Mexican presidential candidate proposes Calderon for attorney general

Story highlights

  • Josefina Vazquez Mota says she will ask Felipe Calderon to be attorney general
  • Front-runner Enrique Peña Nieto urges supporters not to be confident, despite lead in polls
  • Andres Manuel Lopez Obrador says he will "win the presidency again"
  • Rallies mark the end of an intense three-month campaign period
Hours before the end of Mexico's presidential campaign period Wednesday night, the ruling party's candidate made an unexpected proposal before a crowd of cheering supporters.
Josefina Vazquez Mota said she will invite current Mexican President Felipe Calderon to become the nation's attorney general if she wins Sunday's election.
The National Action Party (PAN) candidate is trailing in the polls and had appeared to be distancing herself from Calderon. Her campaign slogan is "Josefina Diferente."
But at a campaign rally in a Guadalajara stadium Wednesday night, she praised the "valor" of Calderon's fight against organized crime.
Calderon announced a crackdown on cartels shortly after taking office in December 2006. Since then, more than 47,500 people have died in drug-related violence nationwide, according to government statistics.
The comments from Vazquez Mota, who would be Mexico's first female president if she wins Sunday's vote, were a surprise twist at the end of an intense three-month campaign period.
Security and the drug war have been top issues for the four candidates vying for Mexico's presidency, who held their final campaign rallies Wednesday.
Mexican law prohibits candidates from campaigning during a four-day period starting Thursday. Voters will head to the polls in federal elections Sunday.
Numerous polls leading up to the elections have deemed Enrique Peña Nieto of the Institutional Revolutionary Party (PRI) the front-runner, giving him a double-digit lead over his closest competitor, Andres Manuel Lopez Obrador of the Democratic Revolution Party (PRD).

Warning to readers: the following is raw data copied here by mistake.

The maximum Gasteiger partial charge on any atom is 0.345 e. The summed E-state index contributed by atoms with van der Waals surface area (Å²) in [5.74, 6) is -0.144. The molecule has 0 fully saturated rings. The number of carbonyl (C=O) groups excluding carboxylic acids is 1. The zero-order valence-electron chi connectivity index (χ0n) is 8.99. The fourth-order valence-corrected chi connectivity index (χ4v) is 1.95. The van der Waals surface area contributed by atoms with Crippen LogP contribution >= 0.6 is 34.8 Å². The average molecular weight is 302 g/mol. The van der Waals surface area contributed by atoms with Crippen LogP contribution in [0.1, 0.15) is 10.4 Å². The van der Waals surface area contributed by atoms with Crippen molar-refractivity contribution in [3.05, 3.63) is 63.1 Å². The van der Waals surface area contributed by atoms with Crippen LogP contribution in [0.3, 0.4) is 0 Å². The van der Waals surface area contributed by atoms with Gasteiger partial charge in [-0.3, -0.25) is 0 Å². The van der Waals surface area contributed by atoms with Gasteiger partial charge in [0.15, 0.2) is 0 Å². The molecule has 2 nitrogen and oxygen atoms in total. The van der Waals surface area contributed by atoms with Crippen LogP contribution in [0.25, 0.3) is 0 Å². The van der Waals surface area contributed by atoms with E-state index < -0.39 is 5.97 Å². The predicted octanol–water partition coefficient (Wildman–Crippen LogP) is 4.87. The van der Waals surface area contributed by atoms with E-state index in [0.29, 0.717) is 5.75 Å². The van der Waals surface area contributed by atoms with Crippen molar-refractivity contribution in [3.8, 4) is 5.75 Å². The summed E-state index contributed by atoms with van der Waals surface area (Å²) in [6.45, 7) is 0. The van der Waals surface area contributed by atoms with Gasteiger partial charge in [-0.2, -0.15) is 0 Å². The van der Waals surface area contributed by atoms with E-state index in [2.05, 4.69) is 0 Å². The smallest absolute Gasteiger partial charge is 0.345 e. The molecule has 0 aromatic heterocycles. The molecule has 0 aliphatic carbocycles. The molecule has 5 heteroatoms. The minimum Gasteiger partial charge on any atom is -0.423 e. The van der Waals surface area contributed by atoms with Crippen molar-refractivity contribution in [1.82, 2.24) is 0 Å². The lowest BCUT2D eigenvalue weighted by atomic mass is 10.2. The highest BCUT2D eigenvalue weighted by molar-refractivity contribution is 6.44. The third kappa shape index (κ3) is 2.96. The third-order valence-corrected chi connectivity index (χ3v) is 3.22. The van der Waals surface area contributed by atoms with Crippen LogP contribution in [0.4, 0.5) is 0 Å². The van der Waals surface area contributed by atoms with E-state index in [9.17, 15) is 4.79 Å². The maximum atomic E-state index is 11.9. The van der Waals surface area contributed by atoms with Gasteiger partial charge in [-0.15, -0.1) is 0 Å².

Peña Nieto closed his campaign with brief remarks in the northern industrial city of Monterrey on Wednesday night.
Earlier Wednesday, he led a rally on his home turf and party stronghold of Mexico state, where he was governor from 2005 to 2011.
"We are ahead in all the measurements, but this cannot in anyway allow us to be confident. On the contrary, this is the moment to redouble our efforts," he said to crowds of cheering supporters.
The front-runner summed up the proposals he has made during the past 90 days of campaigning, including stopping the rise in food prices, promoting an energy reform and giving social security to all Mexicans.
Meanwhile, supporters of leftist candidate Lopez Obrador packed the streets leading to Mexico City's central square.
Lopez Obrador was mayor of the capital city from 2000 to 2005, and the city is a stronghold for the PRD.
"Next Sunday there will only be two choices: more or less the same thing, or a true change," Lopez Obrador said, speaking before throngs of supporters in the same square that was packed with protesters after election authorities said he had narrowly lost the 2006 presidential vote to Felipe Calderon.
Lopez Obrador claimed election fraud and never conceded, referring to himself as "the legitimate president of Mexico."
"We are going to win the presidency again," the leftist candidate said Wednesday evening, pledging to focus on human rights and devote more attention to victims of violence.
Gabriel Quadri of the New Alliance, who trails far behind in the polls, spoke to supporters in the northern state of Zacatecas.
"Clearly we are going to win July 1," he said, pledging to push for structural reforms in the country, according to Mexico's state-run Notimex news agency.
More than 38% of voters surveyed prefer Peña Nieto, according to a poll from Consulta Mitofsky. That poll placed him 13 percentage points ahead of his closest competitor, Lopez Obrador.
Vazquez Mota ranks third with 20.8%, according to the polling firm. And Quadri had garnered support from less than 2% of voters.
Mexico's constitution bars the PAN's Calderon, who has governed the country since December 2006, from seeking a second term.
A victory for Peña Nieto would mark a triumphant return to power for the PRI, which controlled Mexico's presidency for more than 70 years, until the election of the PAN's Vicente Fox in 2000.
Criticisms of Peña Nieto and concerns about the PRI's possible return to power have fueled a student movement that has staged protests throughout the country in recent weeks.